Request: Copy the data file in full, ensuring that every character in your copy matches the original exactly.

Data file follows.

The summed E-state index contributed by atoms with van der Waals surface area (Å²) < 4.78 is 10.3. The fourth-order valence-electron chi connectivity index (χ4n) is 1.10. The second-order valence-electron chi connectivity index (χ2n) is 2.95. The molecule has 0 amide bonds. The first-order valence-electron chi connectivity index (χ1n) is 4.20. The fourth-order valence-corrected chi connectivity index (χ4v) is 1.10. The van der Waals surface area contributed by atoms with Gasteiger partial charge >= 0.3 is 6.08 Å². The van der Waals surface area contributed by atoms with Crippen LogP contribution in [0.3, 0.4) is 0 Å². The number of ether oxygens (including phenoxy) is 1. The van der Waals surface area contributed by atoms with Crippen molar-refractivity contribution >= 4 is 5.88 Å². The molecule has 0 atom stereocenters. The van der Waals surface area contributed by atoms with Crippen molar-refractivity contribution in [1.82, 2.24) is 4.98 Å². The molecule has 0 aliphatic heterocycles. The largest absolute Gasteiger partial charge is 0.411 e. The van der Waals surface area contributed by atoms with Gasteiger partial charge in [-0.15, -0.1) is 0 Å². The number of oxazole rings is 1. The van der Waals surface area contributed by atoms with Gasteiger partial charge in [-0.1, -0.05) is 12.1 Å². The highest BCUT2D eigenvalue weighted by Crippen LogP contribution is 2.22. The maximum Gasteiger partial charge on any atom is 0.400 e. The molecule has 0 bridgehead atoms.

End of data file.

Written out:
The summed E-state index contributed by atoms with van der Waals surface area (Å²) < 4.78 is 10.3. The fourth-order valence-electron chi connectivity index (χ4n) is 1.10. The second-order valence-electron chi connectivity index (χ2n) is 2.95. The molecule has 0 amide bonds. The first-order valence-electron chi connectivity index (χ1n) is 4.20. The fourth-order valence-corrected chi connectivity index (χ4v) is 1.10. The van der Waals surface area contributed by atoms with Gasteiger partial charge >= 0.3 is 6.08 Å². The van der Waals surface area contributed by atoms with Crippen LogP contribution in [0.3, 0.4) is 0 Å². The number of ether oxygens (including phenoxy) is 1. The van der Waals surface area contributed by atoms with Crippen molar-refractivity contribution >= 4 is 5.88 Å². The molecule has 0 atom stereocenters. The van der Waals surface area contributed by atoms with Crippen molar-refractivity contribution in [1.82, 2.24) is 4.98 Å². The molecule has 0 aliphatic heterocycles. The largest absolute Gasteiger partial charge is 0.411 e. The van der Waals surface area contributed by atoms with Gasteiger partial charge in [-0.15, -0.1) is 0 Å². The number of oxazole rings is 1. The van der Waals surface area contributed by atoms with Gasteiger partial charge in [-0.1, -0.05) is 12.1 Å². The highest BCUT2D eigenvalue weighted by Crippen LogP contribution is 2.22. The maximum Gasteiger partial charge on any atom is 0.400 e. The molecule has 0 bridgehead atoms.